```

Out[16]:

Our bias affects the movie rating, so we can also think of it as a measure of how good/bad movies are.

In [19]:

```
# First, convert the IDs to contiguous values, like we did for our model.
movie_names = movie_details.set_index('movieId')['title'].to_dict()
group = ratings.groupby('movieId')['rating'].count()
top_movies = group.sort_values(ascending=False).index.values[:3000]
top_movie_idx = np.array([collaborative_filter_data.item2idx[o] for o in top_movies])
```

If we want to view the layers in our PyTorch model, we can just call it.

So below we have a model wth two embedding layers, and then two bias layers -- one of user biases, and one for item biases (in this case, items = movies).

You can see the 0th element is the number of items, and the 1st element is the number of features. For example, in our user embedding layer, we have 671 users and 50 features, in our item bias layer we have 9066 movies and 1 bias for each movie, etc.

In [20]:

```
model = learn.model
model.cuda()
```

Out[20]:

Here we take our top movie IDs and pass them into the item bias layer to get the biases for the movie.

Note: PyTorch lets you do this -- pass in indices to a layer to get the corresponding values.
The indicies must be converted to PyTorch `Variables`

first. Recall that a variable is basically like a tensor that supports automatic differentiation.

We then convert the resulting data to a NumPy array so that work can be done on the CPU.

In [23]:

```
# Take a look at the movie bias
# Input is a movie id, and output is the movie bias (a float)
movie_bias = to_np(model.ib(V(top_movie_idx)))
```

In [24]:

```
movie_bias
```

Out[24]:

In [33]:

```
movie_bias.shape
```

Out[33]:

In [ ]:

```
# Zip up the movie names with their respective biases
movie_ratings = [(b[0], movie_names[i]) for i,b in zip(top_movies, movie_bias)]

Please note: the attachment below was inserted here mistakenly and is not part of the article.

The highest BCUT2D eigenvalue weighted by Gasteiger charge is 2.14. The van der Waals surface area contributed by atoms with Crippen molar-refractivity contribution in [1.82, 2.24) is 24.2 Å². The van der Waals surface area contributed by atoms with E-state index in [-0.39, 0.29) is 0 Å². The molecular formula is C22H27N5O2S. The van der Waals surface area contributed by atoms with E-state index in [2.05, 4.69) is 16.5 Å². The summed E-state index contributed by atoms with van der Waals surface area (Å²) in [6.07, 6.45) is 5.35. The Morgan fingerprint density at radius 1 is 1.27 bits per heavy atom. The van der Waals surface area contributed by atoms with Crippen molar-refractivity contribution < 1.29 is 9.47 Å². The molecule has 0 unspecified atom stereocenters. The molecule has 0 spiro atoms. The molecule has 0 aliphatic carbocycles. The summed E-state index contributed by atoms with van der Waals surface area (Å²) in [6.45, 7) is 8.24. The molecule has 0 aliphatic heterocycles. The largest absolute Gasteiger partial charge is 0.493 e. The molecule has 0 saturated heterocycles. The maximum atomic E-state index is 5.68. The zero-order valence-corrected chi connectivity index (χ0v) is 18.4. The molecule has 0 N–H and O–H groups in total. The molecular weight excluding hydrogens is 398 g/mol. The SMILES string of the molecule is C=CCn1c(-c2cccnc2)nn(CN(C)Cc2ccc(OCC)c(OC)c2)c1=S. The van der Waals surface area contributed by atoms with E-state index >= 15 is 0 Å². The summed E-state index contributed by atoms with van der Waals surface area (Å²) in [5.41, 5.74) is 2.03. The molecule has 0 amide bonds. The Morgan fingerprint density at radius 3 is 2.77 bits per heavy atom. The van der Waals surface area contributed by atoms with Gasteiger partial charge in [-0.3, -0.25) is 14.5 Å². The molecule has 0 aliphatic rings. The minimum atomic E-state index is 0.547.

```

Now we can look at top and bottom rated movies, corrected for reviewer sentiment, and the different types of movies viewers watch.

In [30]:

```
# Sort by the 0th element in the tuple (the bias)
sorted(movie_ratings, key=lambda o: o[0])[:15]
```

Out[30]:

In [31]:

```
# (Same as above)
sorted(movie_ratings, key=itemgetter(0))[:15]
```

Out[31]:

In [32]:

```
sorted(movie_ratings, key=lambda o: o[0], reverse=True)[:15]
```

Out[32]:

In [36]:

```
movie_embeddings = to_np(model.i(V(top_movie_idx)))
movie_embeddings.shape
```

Out[36]:

It's hard to interpret 50 different factors. We use Principle Component Analysis (PCA) to simplify them down to 3 vectors.

PCA essentially says, reduce our dimensionality down to $n$. It finds 3 linear combinations of our 50 embedding dimensions whic capture as much variation as possible, while also making those 3 linear combinations as different to each other as possible.

In [37]:

```
from sklearn.decomposition import PCA
pca = PCA(n_components=3)
movie_pca = pca.fit(movie_embeddings.T).components_
```

In [38]:

```
movie_pca.shape
```

Out[38]:

In [40]:

```
factor0 = movie_pca[0]
movie_component = [(factor, movie_names[i]) for factor,i in zip(factor0, top_movies)]
```

In [42]:

```
# Looking at the first component, it looks like it's something like classier movies vs. more lighthearted
sorted(movie_component, key=itemgetter(0), reverse=True)[:10]
```

Out[42]:

In [43]:

```
sorted(movie_component, key=itemgetter(0))[:10]
```

Out[43]:

In [45]:

```
factor1 = movie_pca[1]
movie_component = [(factor, movie_names[i]) for factor,i in zip(factor1, top_movies)]
```

In [47]:

```
# Looking at the second component, it looks more like CGI vs dialogue-driven
sorted(movie_component, key=itemgetter(0), reverse=True)[:10]
```

Out[47]:

In [48]:

```
sorted(movie_component, key=itemgetter(0))[:10]
```

Out[48]:

In [49]:

```
# We can map these two components against each other
idxs = np.random.choice(len(top_movies), 50, replace=False)
X = factor0[idxs]
Y = factor1[idxs]
plt.figure(figsize=(15,15))
plt.scatter(X, Y)
for i, x, y in zip(top_movies[idxs], X, Y):
plt.text(x,y,movie_names[i], color=np.random.rand(3)*0.7, fontsize=11)
plt.show()
```

In this section, we'll look at implementing collaborative filtering from scratch.

In [1]:

```
# Do our imports again in case we want to run from here
%reload_ext autoreload
%autoreload 2
%matplotlib inline
from fastai.learner import *
from fastai.column_data import *
```

In [2]:

```
# Then set up the path
path = "data/ml-latest-small/"
```

In [17]:

```
ratings = pd.read_csv(path+'ratings.csv')
ratings.head()
```

Out[17]:

In [3]:

```
# Declare tensors (n-dimensonal matrices)
a = T([[1.,2],
[3,4]])
b = T([[2.,2],
[10,10]])
a,b
```

Out[3]:

In [7]:

```
# Element-wise multiplication
a*b
```

Out[7]:

To run on the graphics card, add `.cuda()`

to the end of PyTorch calls. Otherwise they will run on the CPU.

In [8]:

```
# This is running on the GPU
a*b.cuda()
```

Out[8]:

In [9]:

```
# Element-wise multiplication and sum across the columns
# This is the tensor dot product.
# I.e., the dot product of [1,2] and [2,2] = 6, and [3,4]*[10,10] = 70